We sat down after dinner and had a few beers and proceeded to teach Mike the fine art of poker. It was a good evening with good friends.
The others would join us on Saturday at Choctaw Recreation Area.
Getting ready to leave the next morning, can you say overloaded? Not heavy but certainly bulky.
So, we finally bid Eldorado goodbye at around 9:30 am. Don't plan on getting aired up there. All of the gas stations have straight air chucks and you can't get them onto your rims. We ended up having to air up Joe's tires with my air pump.
Joe couldn't even get his air gauge working. Airing up here sucks
Coming out of the Bull Dust. Man that crap was powdery. I am not even sure you could navigate this area when it was muddy.
The trails were rough so after about an hour Joe and I had to adjust the loads on our bikes.
We had beautiful country lanes lined with pine and shady. It was a very relaxing portion of the ride after negotiating the bull dust.
Through the Weyerhauser Forest
This is also oil country
This time of the year the hunting leases on forest product land are very active. We were very lucky to have not been shot this weekend although we saw only a few hunters in their camps. These towers are virtually everywhere. Some were almost 4 stories tall.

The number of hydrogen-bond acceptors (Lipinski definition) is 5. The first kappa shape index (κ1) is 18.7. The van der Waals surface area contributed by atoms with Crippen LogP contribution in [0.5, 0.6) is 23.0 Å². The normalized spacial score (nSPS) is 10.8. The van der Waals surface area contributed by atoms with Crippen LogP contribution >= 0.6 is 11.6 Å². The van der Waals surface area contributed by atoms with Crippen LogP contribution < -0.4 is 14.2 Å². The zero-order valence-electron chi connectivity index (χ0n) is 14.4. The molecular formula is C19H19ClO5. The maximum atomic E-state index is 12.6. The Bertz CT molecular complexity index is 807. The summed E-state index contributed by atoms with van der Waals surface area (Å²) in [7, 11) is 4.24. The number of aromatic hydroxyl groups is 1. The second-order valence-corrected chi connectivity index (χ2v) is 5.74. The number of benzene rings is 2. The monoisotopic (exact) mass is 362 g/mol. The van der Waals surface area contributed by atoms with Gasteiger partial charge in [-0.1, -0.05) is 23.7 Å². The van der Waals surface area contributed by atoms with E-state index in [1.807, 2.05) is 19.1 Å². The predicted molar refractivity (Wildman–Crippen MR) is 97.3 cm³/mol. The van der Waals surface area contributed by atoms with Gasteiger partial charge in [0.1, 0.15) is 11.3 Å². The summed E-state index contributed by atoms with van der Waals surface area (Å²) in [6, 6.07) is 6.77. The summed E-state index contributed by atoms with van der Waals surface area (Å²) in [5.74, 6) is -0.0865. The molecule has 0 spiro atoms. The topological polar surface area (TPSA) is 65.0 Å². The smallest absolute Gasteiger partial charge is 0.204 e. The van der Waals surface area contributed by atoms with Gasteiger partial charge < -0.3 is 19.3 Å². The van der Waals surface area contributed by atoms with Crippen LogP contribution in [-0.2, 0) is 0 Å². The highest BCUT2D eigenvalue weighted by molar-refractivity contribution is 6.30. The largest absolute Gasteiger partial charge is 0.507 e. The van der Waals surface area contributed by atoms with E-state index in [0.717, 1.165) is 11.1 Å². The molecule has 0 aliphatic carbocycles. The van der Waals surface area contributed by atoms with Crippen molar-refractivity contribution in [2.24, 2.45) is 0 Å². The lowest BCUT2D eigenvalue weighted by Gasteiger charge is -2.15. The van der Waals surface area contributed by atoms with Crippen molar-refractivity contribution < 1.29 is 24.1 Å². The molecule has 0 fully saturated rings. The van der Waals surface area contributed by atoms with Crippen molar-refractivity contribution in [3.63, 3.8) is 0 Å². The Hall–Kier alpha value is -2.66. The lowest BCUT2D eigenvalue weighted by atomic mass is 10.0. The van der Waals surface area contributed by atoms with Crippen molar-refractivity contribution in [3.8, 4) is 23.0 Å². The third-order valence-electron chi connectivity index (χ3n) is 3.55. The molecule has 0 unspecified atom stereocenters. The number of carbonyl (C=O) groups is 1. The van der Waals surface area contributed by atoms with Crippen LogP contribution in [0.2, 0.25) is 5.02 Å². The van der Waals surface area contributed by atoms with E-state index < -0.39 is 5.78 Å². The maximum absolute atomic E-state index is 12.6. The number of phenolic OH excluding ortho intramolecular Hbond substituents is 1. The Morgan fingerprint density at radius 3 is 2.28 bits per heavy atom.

We had ridden about three hours now and came to a locked gate on a hunting lease. This would be common throughout the day. But this one was open on one end and closed on the other. We had committed some time to this point so we decided to go for it.
As I looked back at the gate once through it. I noticed that it had a hunting club sign on it. This happened over and over during the ride.
At about 1:30 I made I came to this intersection and waited for over 30 minutes for Mike and Joe. Neither showed up.
We were spaced way out due to the amount of dust so I just gave it more time, half an hour, forty minutes...nada. So, I figured we had a flat, mechanical problems or someone needed fuel. There was fuel about 12 miles away so I hightailed it to Sparkman to see if they were there. Nope, so I hightailed it back. And once again waited at the next turn, nada.
Joe had taken a wrong turn due to using a version of mapsource not compatible with my route. When he realized the error he routed back to the next intersection. There he met Mike coming out of a particularly bad riding trail. About the same time I found them at the corner shown in the screen shot of my GPS. Mike looked whipped. His allergies were raging and he said that he had enough and was going to Arkadelphia to overnight then go home.
After I had time to reflect on the day I realized that I should have rotated the lead and got Mike out of the dust. Perhaps this would have helped him cope better. My bad. So, we bid Mike goodbye here.
Joe and I pressed on. This trail would deteriorate into an almost obliterated path. We slowly picked our way through jumping logs, dodging deer towers and counting our blessings that they were empty of hunters.
One of many streams, we didn't have to ford any today.
We arrived at Degrays Lake for our first night in the tents about 3:30 pm
More to follow